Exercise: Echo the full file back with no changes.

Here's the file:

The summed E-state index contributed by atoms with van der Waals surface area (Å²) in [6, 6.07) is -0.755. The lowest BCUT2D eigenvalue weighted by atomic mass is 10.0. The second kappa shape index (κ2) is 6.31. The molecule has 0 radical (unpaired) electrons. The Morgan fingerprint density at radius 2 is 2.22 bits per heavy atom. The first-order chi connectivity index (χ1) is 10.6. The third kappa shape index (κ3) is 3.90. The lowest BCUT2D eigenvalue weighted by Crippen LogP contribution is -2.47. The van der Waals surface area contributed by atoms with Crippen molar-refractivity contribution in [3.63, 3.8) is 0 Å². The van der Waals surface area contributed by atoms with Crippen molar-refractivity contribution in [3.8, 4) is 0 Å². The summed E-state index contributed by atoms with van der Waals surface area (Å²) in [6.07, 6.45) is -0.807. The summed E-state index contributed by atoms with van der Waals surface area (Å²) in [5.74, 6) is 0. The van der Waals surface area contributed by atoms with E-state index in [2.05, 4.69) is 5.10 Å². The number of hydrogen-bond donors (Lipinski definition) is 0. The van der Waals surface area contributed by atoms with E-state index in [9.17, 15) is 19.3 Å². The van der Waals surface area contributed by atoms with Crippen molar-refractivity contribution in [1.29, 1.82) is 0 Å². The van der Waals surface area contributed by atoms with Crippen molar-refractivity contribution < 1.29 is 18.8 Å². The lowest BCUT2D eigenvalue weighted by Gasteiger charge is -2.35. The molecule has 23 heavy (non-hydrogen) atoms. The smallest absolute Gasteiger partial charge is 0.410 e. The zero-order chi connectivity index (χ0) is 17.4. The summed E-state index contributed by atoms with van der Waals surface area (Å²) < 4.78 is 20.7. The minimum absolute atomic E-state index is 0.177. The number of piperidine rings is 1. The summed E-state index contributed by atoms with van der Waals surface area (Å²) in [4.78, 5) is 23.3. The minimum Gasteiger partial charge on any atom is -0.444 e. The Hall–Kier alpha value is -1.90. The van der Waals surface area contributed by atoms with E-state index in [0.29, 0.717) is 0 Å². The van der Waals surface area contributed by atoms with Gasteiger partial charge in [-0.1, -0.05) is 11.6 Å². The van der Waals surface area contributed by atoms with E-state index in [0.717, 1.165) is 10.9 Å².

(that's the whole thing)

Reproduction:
The summed E-state index contributed by atoms with van der Waals surface area (Å²) in [6, 6.07) is -0.755. The lowest BCUT2D eigenvalue weighted by atomic mass is 10.0. The second kappa shape index (κ2) is 6.31. The molecule has 0 radical (unpaired) electrons. The Morgan fingerprint density at radius 2 is 2.22 bits per heavy atom. The first-order chi connectivity index (χ1) is 10.6. The third kappa shape index (κ3) is 3.90. The lowest BCUT2D eigenvalue weighted by Crippen LogP contribution is -2.47. The van der Waals surface area contributed by atoms with Crippen molar-refractivity contribution in [3.63, 3.8) is 0 Å². The van der Waals surface area contributed by atoms with Crippen molar-refractivity contribution in [3.8, 4) is 0 Å². The summed E-state index contributed by atoms with van der Waals surface area (Å²) in [6.07, 6.45) is -0.807. The summed E-state index contributed by atoms with van der Waals surface area (Å²) in [5.74, 6) is 0. The van der Waals surface area contributed by atoms with E-state index in [2.05, 4.69) is 5.10 Å². The number of hydrogen-bond donors (Lipinski definition) is 0. The van der Waals surface area contributed by atoms with E-state index in [9.17, 15) is 19.3 Å². The van der Waals surface area contributed by atoms with Crippen molar-refractivity contribution in [1.29, 1.82) is 0 Å². The van der Waals surface area contributed by atoms with Crippen molar-refractivity contribution < 1.29 is 18.8 Å². The lowest BCUT2D eigenvalue weighted by Gasteiger charge is -2.35. The molecule has 23 heavy (non-hydrogen) atoms. The smallest absolute Gasteiger partial charge is 0.410 e. The zero-order chi connectivity index (χ0) is 17.4. The summed E-state index contributed by atoms with van der Waals surface area (Å²) < 4.78 is 20.7. The minimum absolute atomic E-state index is 0.177. The number of piperidine rings is 1. The summed E-state index contributed by atoms with van der Waals surface area (Å²) in [4.78, 5) is 23.3. The minimum Gasteiger partial charge on any atom is -0.444 e. The Hall–Kier alpha value is -1.90. The van der Waals surface area contributed by atoms with E-state index in [0.29, 0.717) is 0 Å². The van der Waals surface area contributed by atoms with Gasteiger partial charge in [-0.1, -0.05) is 11.6 Å². The van der Waals surface area contributed by atoms with E-state index in [0.717, 1.165) is 10.9 Å².